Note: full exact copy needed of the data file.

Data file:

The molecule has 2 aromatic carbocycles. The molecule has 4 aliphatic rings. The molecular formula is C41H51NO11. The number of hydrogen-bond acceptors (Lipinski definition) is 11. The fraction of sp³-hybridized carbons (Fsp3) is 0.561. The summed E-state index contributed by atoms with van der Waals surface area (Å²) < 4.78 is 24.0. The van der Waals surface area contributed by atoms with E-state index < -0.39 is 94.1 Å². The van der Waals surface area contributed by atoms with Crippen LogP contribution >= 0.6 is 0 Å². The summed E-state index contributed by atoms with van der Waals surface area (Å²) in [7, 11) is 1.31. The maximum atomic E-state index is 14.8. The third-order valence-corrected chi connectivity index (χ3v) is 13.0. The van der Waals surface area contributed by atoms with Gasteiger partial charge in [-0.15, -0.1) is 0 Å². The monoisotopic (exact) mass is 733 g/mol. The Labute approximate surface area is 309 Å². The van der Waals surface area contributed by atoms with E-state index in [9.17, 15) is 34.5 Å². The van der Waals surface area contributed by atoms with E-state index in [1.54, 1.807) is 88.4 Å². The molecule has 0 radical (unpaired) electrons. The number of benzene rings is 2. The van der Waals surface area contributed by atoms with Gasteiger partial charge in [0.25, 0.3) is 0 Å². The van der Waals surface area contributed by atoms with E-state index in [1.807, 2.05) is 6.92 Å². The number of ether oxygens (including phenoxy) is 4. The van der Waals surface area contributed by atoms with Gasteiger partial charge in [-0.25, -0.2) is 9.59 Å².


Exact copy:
The molecule has 2 aromatic carbocycles. The molecule has 4 aliphatic rings. The molecular formula is C41H51NO11. The number of hydrogen-bond acceptors (Lipinski definition) is 11. The fraction of sp³-hybridized carbons (Fsp3) is 0.561. The summed E-state index contributed by atoms with van der Waals surface area (Å²) < 4.78 is 24.0. The van der Waals surface area contributed by atoms with E-state index < -0.39 is 94.1 Å². The van der Waals surface area contributed by atoms with Crippen LogP contribution >= 0.6 is 0 Å². The summed E-state index contributed by atoms with van der Waals surface area (Å²) in [7, 11) is 1.31. The maximum atomic E-state index is 14.8. The third-order valence-corrected chi connectivity index (χ3v) is 13.0. The van der Waals surface area contributed by atoms with Gasteiger partial charge in [-0.15, -0.1) is 0 Å². The monoisotopic (exact) mass is 733 g/mol. The Labute approximate surface area is 309 Å². The van der Waals surface area contributed by atoms with E-state index in [9.17, 15) is 34.5 Å². The van der Waals surface area contributed by atoms with E-state index in [1.54, 1.807) is 88.4 Å². The molecule has 0 radical (unpaired) electrons. The number of benzene rings is 2. The van der Waals surface area contributed by atoms with Gasteiger partial charge in [0.25, 0.3) is 0 Å². The van der Waals surface area contributed by atoms with E-state index in [1.807, 2.05) is 6.92 Å². The number of ether oxygens (including phenoxy) is 4. The van der Waals surface area contributed by atoms with Gasteiger partial charge in [-0.25, -0.2) is 9.59 Å².